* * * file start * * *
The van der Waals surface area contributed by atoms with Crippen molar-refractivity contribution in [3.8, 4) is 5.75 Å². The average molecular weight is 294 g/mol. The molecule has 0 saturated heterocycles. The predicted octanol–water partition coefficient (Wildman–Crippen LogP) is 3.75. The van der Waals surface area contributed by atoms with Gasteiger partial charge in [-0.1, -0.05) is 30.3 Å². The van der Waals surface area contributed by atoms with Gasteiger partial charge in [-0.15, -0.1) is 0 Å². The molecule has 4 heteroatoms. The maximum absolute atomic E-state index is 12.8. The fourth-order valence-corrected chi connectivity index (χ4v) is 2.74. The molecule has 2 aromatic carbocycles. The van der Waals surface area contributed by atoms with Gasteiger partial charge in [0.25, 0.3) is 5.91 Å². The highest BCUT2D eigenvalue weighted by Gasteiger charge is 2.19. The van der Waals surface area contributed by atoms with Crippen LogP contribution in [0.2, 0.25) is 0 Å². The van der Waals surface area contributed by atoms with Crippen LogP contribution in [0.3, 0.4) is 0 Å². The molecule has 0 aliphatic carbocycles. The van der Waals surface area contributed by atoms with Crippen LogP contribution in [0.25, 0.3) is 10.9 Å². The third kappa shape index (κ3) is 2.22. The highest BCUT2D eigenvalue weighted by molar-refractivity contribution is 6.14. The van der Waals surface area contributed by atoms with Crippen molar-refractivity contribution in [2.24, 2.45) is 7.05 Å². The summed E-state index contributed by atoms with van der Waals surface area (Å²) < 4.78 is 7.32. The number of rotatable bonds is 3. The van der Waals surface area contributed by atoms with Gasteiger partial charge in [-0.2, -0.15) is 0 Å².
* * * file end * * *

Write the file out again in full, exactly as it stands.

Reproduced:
The van der Waals surface area contributed by atoms with Crippen molar-refractivity contribution in [3.8, 4) is 5.75 Å². The average molecular weight is 294 g/mol. The molecule has 0 saturated heterocycles. The predicted octanol–water partition coefficient (Wildman–Crippen LogP) is 3.75. The van der Waals surface area contributed by atoms with Gasteiger partial charge in [-0.1, -0.05) is 30.3 Å². The van der Waals surface area contributed by atoms with Gasteiger partial charge in [-0.15, -0.1) is 0 Å². The molecule has 4 heteroatoms. The maximum absolute atomic E-state index is 12.8. The fourth-order valence-corrected chi connectivity index (χ4v) is 2.74. The molecule has 2 aromatic carbocycles. The van der Waals surface area contributed by atoms with Gasteiger partial charge in [0.25, 0.3) is 5.91 Å². The highest BCUT2D eigenvalue weighted by Gasteiger charge is 2.19. The van der Waals surface area contributed by atoms with Crippen LogP contribution in [0.2, 0.25) is 0 Å². The van der Waals surface area contributed by atoms with Crippen LogP contribution in [0.3, 0.4) is 0 Å². The molecule has 0 aliphatic carbocycles. The van der Waals surface area contributed by atoms with Crippen LogP contribution in [0.25, 0.3) is 10.9 Å². The third kappa shape index (κ3) is 2.22. The highest BCUT2D eigenvalue weighted by molar-refractivity contribution is 6.14. The van der Waals surface area contributed by atoms with Crippen molar-refractivity contribution in [2.24, 2.45) is 7.05 Å². The summed E-state index contributed by atoms with van der Waals surface area (Å²) < 4.78 is 7.32. The number of rotatable bonds is 3. The van der Waals surface area contributed by atoms with Gasteiger partial charge in [-0.2, -0.15) is 0 Å².